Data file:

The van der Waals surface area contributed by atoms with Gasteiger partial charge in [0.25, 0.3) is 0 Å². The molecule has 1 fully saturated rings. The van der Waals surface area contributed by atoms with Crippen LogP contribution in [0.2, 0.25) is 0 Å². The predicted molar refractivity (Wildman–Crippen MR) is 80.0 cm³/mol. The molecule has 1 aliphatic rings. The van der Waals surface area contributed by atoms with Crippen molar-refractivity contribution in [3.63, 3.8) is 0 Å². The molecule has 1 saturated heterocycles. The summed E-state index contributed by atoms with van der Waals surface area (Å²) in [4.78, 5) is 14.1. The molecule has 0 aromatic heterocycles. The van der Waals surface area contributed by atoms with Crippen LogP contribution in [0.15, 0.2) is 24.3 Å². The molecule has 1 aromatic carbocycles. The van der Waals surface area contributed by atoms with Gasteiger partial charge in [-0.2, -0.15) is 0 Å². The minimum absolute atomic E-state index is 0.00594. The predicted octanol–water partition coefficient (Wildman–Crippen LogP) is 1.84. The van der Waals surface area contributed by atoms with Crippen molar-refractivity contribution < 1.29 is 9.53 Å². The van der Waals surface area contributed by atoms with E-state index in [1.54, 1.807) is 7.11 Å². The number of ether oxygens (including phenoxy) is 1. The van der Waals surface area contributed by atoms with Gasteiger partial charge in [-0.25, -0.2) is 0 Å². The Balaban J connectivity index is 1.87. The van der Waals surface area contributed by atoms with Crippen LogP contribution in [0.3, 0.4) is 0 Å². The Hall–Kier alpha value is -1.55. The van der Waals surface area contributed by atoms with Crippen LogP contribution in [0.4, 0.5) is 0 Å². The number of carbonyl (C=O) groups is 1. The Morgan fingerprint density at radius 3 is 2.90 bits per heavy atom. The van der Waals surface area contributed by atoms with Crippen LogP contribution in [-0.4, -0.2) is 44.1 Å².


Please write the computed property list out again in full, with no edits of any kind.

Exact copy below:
The van der Waals surface area contributed by atoms with Gasteiger partial charge in [0.25, 0.3) is 0 Å². The molecule has 1 fully saturated rings. The van der Waals surface area contributed by atoms with Crippen LogP contribution in [0.2, 0.25) is 0 Å². The predicted molar refractivity (Wildman–Crippen MR) is 80.0 cm³/mol. The molecule has 1 aliphatic rings. The van der Waals surface area contributed by atoms with Crippen molar-refractivity contribution in [3.63, 3.8) is 0 Å². The molecule has 1 saturated heterocycles. The summed E-state index contributed by atoms with van der Waals surface area (Å²) in [4.78, 5) is 14.1. The molecule has 0 aromatic heterocycles. The van der Waals surface area contributed by atoms with Crippen LogP contribution in [0.15, 0.2) is 24.3 Å². The molecule has 1 aromatic carbocycles. The van der Waals surface area contributed by atoms with Gasteiger partial charge in [-0.2, -0.15) is 0 Å². The minimum absolute atomic E-state index is 0.00594. The predicted octanol–water partition coefficient (Wildman–Crippen LogP) is 1.84. The van der Waals surface area contributed by atoms with Crippen molar-refractivity contribution < 1.29 is 9.53 Å². The van der Waals surface area contributed by atoms with E-state index in [1.54, 1.807) is 7.11 Å². The number of ether oxygens (including phenoxy) is 1. The van der Waals surface area contributed by atoms with Gasteiger partial charge in [-0.25, -0.2) is 0 Å². The Balaban J connectivity index is 1.87. The van der Waals surface area contributed by atoms with Crippen LogP contribution in [0.3, 0.4) is 0 Å². The Hall–Kier alpha value is -1.55. The van der Waals surface area contributed by atoms with Crippen LogP contribution in [0.4, 0.5) is 0 Å². The number of carbonyl (C=O) groups is 1. The Morgan fingerprint density at radius 3 is 2.90 bits per heavy atom. The van der Waals surface area contributed by atoms with Crippen LogP contribution in [-0.4, -0.2) is 44.1 Å².